Saturday, 3 December 2011

Wherein I tell the history of matters most weighty

This past week has been full of (very enjoyable) potential pitfalls, such as lunch with friends and my flatmate cooking me dinner, but I either circumvented them more adeptly than I thought or else massively overcompensated, because the scales this morning told me I'd lost 3 pounds. Who am I to argue? (In actual fact, I got on and off the scales several times, because I didn't quite believe it.)

So I'm now officially more than two stones down since September. Somewhat in a daze, I went for my run this morning, and the sky was completely clear and blue and it was lovely and cold (yes, I'm odd, I love running in the cold), and I saw a heron, two pheasants, three rabbits, a squirrel, and a robin, and everything was just so peaceful and calm. The world is beautiful, sometimes. And it always takes me by surprise.

So Tempest was lovely enough to leave a comment on my last post about my positive attitude. This really touched me, since it brought home just how positive my attitude has actually been since I've been losing. And actually, being so positive is pretty damn unusual for me.

I've been overweight for as long as I remember. Up until I was about 12, I never thought I could change it, 'fat' was just part of what I was. But with teenage-ery came, as you might expect, experiments in dieting, along with a fair dosage of angst-taken-to-extremes. The time between when I was 13 and 16 was mostly made up of yo-yo weight loss and gain between around 180-210 lb, self-injury (although this stopped shortly before I turned 15), rock-bottom self-esteem, and a lack of interest in caring for myself that I would do things like go over a week without showering, not brush my teeth in months, and miscellaneous other seemingly-random ways I subconsciously found to sabotage my own health and happiness.

When I lost weight back then, it was because I restricted as much as I could force myself to. I didn't count calories actually, though. Never really been sure why. But anyway, when I was severely restricting, I ate maybe half a cheese or tuna sandwich and a couple of pieces of fruit in a day. Now, with my newly-acquired and increasingly-encyclopedic calorie counting knowledge, I guess I must have been eating about 300 cals. So it's no wonder I lost weight. And it's no bloody wonder I could never keep it up for very long! But when I was motivated, I was pretty darn motivated (well, you have to be), but my motivation was overwhelmingly negative. When I was hungry, I'd tell myself: "You deserve this. You deserve for it to hurt." and "You don't need to eat. Look at all the fat on you!". And when I ate, I'd tell myself: "You're pathetic. You're weak. You can't even control what you shove into your face." and "You're a failure." And when the weight began to creep back on again, I'd tell myself: "You're always going to be fat. Fat and ugly. You'd better get used to it." and "You were an idiot for thinking you could change."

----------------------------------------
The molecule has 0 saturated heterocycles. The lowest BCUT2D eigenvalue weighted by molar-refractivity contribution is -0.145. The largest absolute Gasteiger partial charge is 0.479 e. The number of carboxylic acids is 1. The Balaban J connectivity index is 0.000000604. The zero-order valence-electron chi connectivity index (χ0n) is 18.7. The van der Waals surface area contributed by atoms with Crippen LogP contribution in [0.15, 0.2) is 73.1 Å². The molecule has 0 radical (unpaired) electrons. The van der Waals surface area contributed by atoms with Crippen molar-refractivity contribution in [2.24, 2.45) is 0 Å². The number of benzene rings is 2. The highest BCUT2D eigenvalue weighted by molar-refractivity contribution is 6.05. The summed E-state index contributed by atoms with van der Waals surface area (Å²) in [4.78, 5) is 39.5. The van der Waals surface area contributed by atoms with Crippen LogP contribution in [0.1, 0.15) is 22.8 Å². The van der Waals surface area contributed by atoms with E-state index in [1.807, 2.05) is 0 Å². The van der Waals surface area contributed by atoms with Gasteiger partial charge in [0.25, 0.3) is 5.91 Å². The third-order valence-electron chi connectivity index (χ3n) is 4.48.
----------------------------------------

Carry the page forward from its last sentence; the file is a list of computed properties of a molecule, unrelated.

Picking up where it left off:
Working against those kinds of thoughts is an up-hill struggle, and I doubt that I'll ever quite reach the top of the hill. Or maybe I will. I can hope. I'm certainly a lot higher up the slope than ever before. I've heard it said often than losing weight doesn't solve your emotional issues, and, no, it doesn't. I still have those thoughts, and I still have moments that make me feel like I haven't progressed at all from the girl I was six years ago.

But I'm learning to tell those thoughts to fuck right off. Because hating yourself isn't fun, and it's cast such a pall over what could have been even more amazing years of my life, and it's seriously screwed up the way I think and the way I approach other people, and it's made me miss so many opportunities.

So when I decided I was going to sort my life out, following a number of happenstances this past year that I might write about at some point but now is not the time, I actually sat down and swore to myself that if, at any point, for any reason, or in any way, attempting to lose weight began to negatively impact my physical, mental, or emotional health, I would stop, or at least alter what I was doing. Because I want to be healthy here and I want to be happy, and, furthermore, I'm trying to study for a degree- which I'm not going to be able to do with any measure of success if I'm exhausted, run-down, ill, irritable, unable to concentrate, self-harmful or depressed.

So I've practically built it into a contract with myself that I'm going to have a positive attitude. And actually, it's been working! I mean, most of the time, at least! And obviously it's helped by the fact that I've been pretty successful at losing weight: almost 30 pounds since the end of September isn't bad, after all! And it's helped by me keeping busy and making myself be more social and outgoing. And it's helped by just eating more healthily, actually keeping hydrated, and trying to get outside to exercise every day.

But the really central thing to it, I know, is just this: whenever my negative attitudes rear their ugly heads, I beat them with metaphorical sticks.

I have hope.

I can change my life, and I can change my appearance, and one day I will look at myself in the mirror and smile, not only because I like the way I look, but because I will be just damn happy to be me.

And in the words of poet, Derek Walcott:

The time will come
when, with elation,
you will greet yourself arriving
at your own door, in your own mirror
and each will smile at the other's welcome

and say, sit here. Eat.
You will love again the stranger who was yourself.
Give wine. Give bread. Give back your heart
to itself, to the stranger who has loved you

all your life,
whom you ignored for another,
who knows you by heart.

Take down the love letters from the bookshelf,
the photographs, the desperate notes,
peel your own image from the mirror.
Sit. Feast on your life.

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